Over the past 2 years, Ubisoft has slowly been turning their games around. Case in point, Assassin’s Creed Odyssey which finally metamorphosed the franchise into a proper RPG. Something similar seems to be happening with Far Cry New Dawn as it takes inspiration from its Ubi cousins. Does it work for the open world action adventure, let’s find out.
Far Cry New Dawn
Graphics Performance & Sound
Yes, we normally start a review with Story. But everyone and their grandmother know most Far Cry games are not about their story. Its all about the villains and the locations when it comes to Far Cry, and while we will get to the “Villains” in a while, let’s talk about how the Post Apocalypse Nature Boom Hope County looks like.
The game is bonkers beautiful.
I mean the last time, I was ooh-aahing through a game visually was God Of War. The apocalypse suits New Hope. Especially on the PS4 pro, I had taken about 10 screenshots in the first half hour of the game; and that never happens, I mean never. The popping neon of green, pink and yellow mixed with the ruins of modern society just makes for visual set pieces of the highest quality.
After Far Cry New Dawn, I am officially going on record with Jay, that every game needs a Photo mode from now on. It’s like the Instagram version of the old school map editor.
Beauty Takes Time
On the other side of this very detailed imagery are the huge loading times. Especially the first time load, when you had closed the game, and are logging in anew. I literally prepared a toast in that time once. Once you are in the game though, I rarely saw any issues. The frame rate was decent, even when the action got a little hectic. There were no issues with textures (something I had noticed a lot in most Ubisoft games) either. Just don’t go into an expedition if you don’t intend to finish it or else its just a waste of time.
The background score and the radio songs are average but don’t stand out. Voice work though is a disappointment. Old patrons of the site will remember how I enjoyed the ambient banter of NPCs in Far Cry 5. This time around, however, not only are you limited to just 1 Gun For Hire at any time, but even the roaming NPCs just act like drones, simply repeating their lines from the beginning even when interrupted by hooligans.
Story & Narrative
So, normalcy returns to Hope County. Well sort of. Set 17 years after the conclusion of Far Cry 5, you play as the captain of security of one Thomas Rush. Rush is leading an expedition throughout the USA, rebuilding society and doing a damn good job of it, until he is called to help Prosperity, a community rebuilding on the ashes on Hope County. But before he can save the day, you run into the twins.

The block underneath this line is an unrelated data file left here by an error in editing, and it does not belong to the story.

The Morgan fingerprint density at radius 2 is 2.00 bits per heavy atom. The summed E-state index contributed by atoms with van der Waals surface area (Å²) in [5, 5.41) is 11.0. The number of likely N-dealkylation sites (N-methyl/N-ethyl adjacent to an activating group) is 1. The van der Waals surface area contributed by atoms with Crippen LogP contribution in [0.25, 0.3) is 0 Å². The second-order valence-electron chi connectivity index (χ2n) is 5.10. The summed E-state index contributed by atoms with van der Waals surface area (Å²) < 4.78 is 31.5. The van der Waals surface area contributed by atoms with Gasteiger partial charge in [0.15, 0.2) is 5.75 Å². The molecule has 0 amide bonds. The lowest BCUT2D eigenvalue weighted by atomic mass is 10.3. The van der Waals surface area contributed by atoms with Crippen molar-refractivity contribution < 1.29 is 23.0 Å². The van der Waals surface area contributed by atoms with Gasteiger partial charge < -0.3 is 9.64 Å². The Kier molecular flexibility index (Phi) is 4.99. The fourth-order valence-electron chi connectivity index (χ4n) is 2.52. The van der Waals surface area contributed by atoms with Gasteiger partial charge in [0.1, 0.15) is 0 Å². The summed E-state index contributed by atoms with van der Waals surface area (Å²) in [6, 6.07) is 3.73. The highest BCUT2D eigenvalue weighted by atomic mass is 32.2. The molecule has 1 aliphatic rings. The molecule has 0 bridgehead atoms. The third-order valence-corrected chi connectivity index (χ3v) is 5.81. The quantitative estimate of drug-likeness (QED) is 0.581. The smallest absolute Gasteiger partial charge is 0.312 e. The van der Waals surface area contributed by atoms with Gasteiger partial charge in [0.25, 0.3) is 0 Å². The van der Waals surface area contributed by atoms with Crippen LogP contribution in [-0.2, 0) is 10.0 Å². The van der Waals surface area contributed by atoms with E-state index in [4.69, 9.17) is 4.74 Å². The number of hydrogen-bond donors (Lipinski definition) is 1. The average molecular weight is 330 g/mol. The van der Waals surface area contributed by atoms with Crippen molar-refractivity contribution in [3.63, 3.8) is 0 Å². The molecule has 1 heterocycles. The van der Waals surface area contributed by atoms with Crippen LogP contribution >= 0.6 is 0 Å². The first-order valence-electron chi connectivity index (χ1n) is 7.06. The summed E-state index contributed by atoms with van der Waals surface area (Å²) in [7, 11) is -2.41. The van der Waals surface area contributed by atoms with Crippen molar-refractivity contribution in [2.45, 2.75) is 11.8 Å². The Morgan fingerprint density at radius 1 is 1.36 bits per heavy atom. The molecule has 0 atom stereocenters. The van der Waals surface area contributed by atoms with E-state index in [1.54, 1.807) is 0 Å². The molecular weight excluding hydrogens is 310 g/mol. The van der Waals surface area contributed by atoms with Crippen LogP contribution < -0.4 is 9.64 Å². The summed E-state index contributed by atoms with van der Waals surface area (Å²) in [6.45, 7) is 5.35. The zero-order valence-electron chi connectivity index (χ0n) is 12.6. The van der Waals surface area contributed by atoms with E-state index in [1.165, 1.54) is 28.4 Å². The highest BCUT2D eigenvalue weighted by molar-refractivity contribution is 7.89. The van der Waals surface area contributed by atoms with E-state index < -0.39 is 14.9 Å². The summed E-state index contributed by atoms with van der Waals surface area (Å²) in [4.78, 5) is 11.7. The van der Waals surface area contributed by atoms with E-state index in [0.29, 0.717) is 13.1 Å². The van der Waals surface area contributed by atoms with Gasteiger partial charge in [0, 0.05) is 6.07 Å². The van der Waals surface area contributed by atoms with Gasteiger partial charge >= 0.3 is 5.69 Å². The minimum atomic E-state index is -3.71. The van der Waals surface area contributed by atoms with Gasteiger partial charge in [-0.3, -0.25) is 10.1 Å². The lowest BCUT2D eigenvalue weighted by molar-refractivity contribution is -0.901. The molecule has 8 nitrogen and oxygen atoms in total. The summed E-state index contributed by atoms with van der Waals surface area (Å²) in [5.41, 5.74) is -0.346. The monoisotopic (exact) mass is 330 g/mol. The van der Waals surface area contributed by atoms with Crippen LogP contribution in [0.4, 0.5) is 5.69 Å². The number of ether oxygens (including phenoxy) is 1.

The Twins Mickey and Lou, are the primary antagonists and like each one before them, they make themselves known right at the start of the game. Unlike most Far Cry villains with one trait dialled up to 1000, the twins tend to temper each other’s nature.
One of the twins straight up wants to kill you, the other one doesn’t want you to become a martyr.
But if you asked me which one, I couldn’t tell. They are supposed to be crazy, how crazy well they killed their own father. But that’s all alluded to, and without that tense standoff with Joseph Seed or that uncomfortable dinner with Pagan Ming, Mickey and Lou are just twins, leader of the Highwaymen, who wants Thomas Rush for…reasons.
If you look beyond the twins though, the supporting cast is full of deeply layered characters. Take Kim and Carmina Rye for example. The mother-daughter duo struggles to keep Prosperity alive sometimes running into loggerheads with each other, including when it comes to New Eden lead by none other than Joseph Seed. For anyone who has played the last game, it’s easy to see why the mom distrusts him while Kylie thinks they are a viable option.
Which brings me to an important aspect of Far Cry New Dawn.
IS IT NECESSARY TO PLAY FAR CRY 5 BEFORE NEW DAWN?
Short Answer: Yes.
Long Answer: No, if you want to understand how the game plays. But to truly appreciate the history of Hope County and the dilemma that New Eden causes, one needs to have played the last one; which would give credence to Carmen Rye’s inhibitions to joining hands with Mr Seed.